One of my favorite passages is Psalm 107:1-2, which states, “Oh, give thanks to the LORD, for He is good! For His mercy endures forever. Let the redeemed of the LORD say so, whom He has redeemed from the hand of the enemy” (NKJV). In addition to being among my favorite verses, these verses are also intriguing. The Psalmist instructs his audience to give thanks to God. It seems like one of the last things the people of God would have to be instructed to do is give thanks. However, time and time again the people were given the command to give thanks to the Lord. This suggests that God’s people were not in the habit of giving thanks to the Lord.
Today, Christians have to be reminded “Oh, give thanks to the LORD, for He is good! For His mercy endures forever.” As good and merciful as God is, why would God’s word have to remind us to give thanks? An attitude of ingratitude seems to be pervasive in our culture. Here are three things to keep in mind as we seek to have grateful hearts.
The Reason Why We Look Back
The last supper, the Lord’s Supper, communion, and Eucharist are some of the names used to describe the eating of bread and drinking of the fruit of the grape vine that Jesus initiated on the Thursday night of His betrayal by Judas. The Lord’s Supper enables us to connect to God in worship in a unique and powerful way. As Christians, we sometimes miss the connection that the communion provides. It becomes easy for our minds to race and wander. We can fall into the routine of getting our cracker and juice, resulting in the communion becoming a thoughtless act. Communion is anything but routine. Communion is a look back.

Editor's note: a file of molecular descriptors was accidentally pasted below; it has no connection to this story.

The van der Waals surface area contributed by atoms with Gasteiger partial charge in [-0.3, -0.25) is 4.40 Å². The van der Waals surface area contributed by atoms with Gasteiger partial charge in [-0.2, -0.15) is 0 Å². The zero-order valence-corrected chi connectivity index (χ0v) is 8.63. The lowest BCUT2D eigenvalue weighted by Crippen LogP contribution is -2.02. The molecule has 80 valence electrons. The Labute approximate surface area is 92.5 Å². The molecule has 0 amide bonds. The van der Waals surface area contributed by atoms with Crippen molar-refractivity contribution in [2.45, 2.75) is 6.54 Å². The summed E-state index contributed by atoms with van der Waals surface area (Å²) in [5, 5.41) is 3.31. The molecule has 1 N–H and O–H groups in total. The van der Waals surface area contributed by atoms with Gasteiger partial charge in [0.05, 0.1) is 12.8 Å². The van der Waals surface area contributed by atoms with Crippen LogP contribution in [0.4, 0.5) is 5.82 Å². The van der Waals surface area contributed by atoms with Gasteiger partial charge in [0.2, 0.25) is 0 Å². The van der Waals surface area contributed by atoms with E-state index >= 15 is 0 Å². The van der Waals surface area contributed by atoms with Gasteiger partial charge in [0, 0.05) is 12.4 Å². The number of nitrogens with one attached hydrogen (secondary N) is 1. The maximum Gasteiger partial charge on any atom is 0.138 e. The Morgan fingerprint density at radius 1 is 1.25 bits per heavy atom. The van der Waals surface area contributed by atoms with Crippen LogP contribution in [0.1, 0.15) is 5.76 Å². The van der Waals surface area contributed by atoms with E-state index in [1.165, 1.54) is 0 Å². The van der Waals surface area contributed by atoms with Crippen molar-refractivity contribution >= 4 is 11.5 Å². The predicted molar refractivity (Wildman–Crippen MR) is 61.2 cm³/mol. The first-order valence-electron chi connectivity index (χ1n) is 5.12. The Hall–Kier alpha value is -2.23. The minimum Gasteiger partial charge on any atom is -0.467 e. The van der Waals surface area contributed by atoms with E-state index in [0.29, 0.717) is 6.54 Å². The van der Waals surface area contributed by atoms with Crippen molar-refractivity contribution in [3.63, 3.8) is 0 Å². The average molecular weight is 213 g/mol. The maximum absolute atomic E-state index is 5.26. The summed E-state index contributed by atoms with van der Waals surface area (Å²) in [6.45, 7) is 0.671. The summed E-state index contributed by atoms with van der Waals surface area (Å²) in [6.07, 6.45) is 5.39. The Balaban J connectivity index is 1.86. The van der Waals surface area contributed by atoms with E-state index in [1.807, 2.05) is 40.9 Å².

As Jesus and His disciples were eating the Passover meal, it was not the fact that Jesus took the bread that was special. It is significant that Jesus redefines the meaning of the bread. No longer would it be about leaving Egypt. It would be about leaving sin. It would be a way for the Christian to identify with the death of Christ. It would be an acknowledgement of the personalization of the sacrifice of Jesus.
When we eat of the bread, it’s personal. In Luke’s account Jesus says my body is given for you (22:19). In the taking of the bread there is the realization that Jesus gave His body to be broken on the cross, so that we, in and through Him, might have life.
Jesus then gives new meaning to the cup taken after the meal. It would now be the blood that would save us from our sins. He says, this is my blood of the new covenant which is shed for many. The communion is for those who are a part of the new covenant. It is for those who have accessed forgiveness of sins through the blood of Jesus (Acts 2:38).
The sacrifice of Jesus brought about a new covenant. So to drink from the cup is to share in this covenant of blood. The eating of the bread and the drinking of the cup is an act of renewing our covenant allegiance to the Lord. This allegiance is to the exclusion of all other religious allegiances (1 Cor. 10:21). Religiously speaking, one can’t be a Christian and be something else too. The church is the people of the new covenant who have a new meal. The meal is for those who share in the covenant.
Jesus says “This do in remembrance of Me” (Luke 22:19). The Lord’s Supper is a memorial. The present experience of eating the bread and drinking the cup is based on a past event. This idea is further illuminated when we consider Exodus 12:14 in reference to the Passover, “So this day shall be to you a memorial and you shall keep it as a feast to the Lord throughout your generations.” The Lord’s Supper is not merely a reminder of the past. But as a memorial it signifies that the past is brought into the present and has lasting benefits even as we speak.
Minister Ross' creativity, wisdom, and insight have inspired community, church and corporate audiences throughout the United States.